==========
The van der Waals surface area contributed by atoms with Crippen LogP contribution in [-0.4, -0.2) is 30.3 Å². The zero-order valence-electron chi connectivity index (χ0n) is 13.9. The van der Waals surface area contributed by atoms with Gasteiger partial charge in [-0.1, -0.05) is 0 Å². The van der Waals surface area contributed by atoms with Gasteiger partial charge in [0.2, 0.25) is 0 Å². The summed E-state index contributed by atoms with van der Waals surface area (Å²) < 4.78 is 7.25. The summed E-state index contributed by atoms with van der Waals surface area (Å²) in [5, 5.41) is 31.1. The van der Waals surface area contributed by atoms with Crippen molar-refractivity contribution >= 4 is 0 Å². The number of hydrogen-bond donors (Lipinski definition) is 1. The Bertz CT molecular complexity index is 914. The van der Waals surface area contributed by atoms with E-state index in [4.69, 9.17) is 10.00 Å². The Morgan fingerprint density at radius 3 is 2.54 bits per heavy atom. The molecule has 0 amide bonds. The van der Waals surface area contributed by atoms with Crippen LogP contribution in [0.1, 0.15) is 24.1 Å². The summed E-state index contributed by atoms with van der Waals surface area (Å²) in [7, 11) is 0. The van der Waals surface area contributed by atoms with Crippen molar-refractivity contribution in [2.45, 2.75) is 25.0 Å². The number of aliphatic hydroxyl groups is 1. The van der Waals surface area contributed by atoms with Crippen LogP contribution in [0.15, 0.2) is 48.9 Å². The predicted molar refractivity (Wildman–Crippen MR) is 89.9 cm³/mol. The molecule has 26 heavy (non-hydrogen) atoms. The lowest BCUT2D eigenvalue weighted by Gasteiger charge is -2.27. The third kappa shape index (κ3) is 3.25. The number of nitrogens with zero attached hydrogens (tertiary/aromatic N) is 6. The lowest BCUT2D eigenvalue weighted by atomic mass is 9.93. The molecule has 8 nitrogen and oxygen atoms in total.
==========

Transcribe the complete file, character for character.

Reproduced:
The van der Waals surface area contributed by atoms with Crippen LogP contribution in [-0.4, -0.2) is 30.3 Å². The zero-order valence-electron chi connectivity index (χ0n) is 13.9. The van der Waals surface area contributed by atoms with Gasteiger partial charge in [-0.1, -0.05) is 0 Å². The van der Waals surface area contributed by atoms with Gasteiger partial charge in [0.2, 0.25) is 0 Å². The summed E-state index contributed by atoms with van der Waals surface area (Å²) < 4.78 is 7.25. The summed E-state index contributed by atoms with van der Waals surface area (Å²) in [5, 5.41) is 31.1. The van der Waals surface area contributed by atoms with Crippen molar-refractivity contribution >= 4 is 0 Å². The number of hydrogen-bond donors (Lipinski definition) is 1. The Bertz CT molecular complexity index is 914. The van der Waals surface area contributed by atoms with E-state index in [4.69, 9.17) is 10.00 Å². The Morgan fingerprint density at radius 3 is 2.54 bits per heavy atom. The molecule has 0 amide bonds. The van der Waals surface area contributed by atoms with Crippen LogP contribution in [0.1, 0.15) is 24.1 Å². The summed E-state index contributed by atoms with van der Waals surface area (Å²) in [7, 11) is 0. The van der Waals surface area contributed by atoms with Crippen molar-refractivity contribution in [2.45, 2.75) is 25.0 Å². The number of aliphatic hydroxyl groups is 1. The van der Waals surface area contributed by atoms with Crippen LogP contribution in [0.15, 0.2) is 48.9 Å². The predicted molar refractivity (Wildman–Crippen MR) is 89.9 cm³/mol. The molecule has 26 heavy (non-hydrogen) atoms. The lowest BCUT2D eigenvalue weighted by Gasteiger charge is -2.27. The third kappa shape index (κ3) is 3.25. The number of nitrogens with zero attached hydrogens (tertiary/aromatic N) is 6. The lowest BCUT2D eigenvalue weighted by atomic mass is 9.93. The molecule has 8 nitrogen and oxygen atoms in total.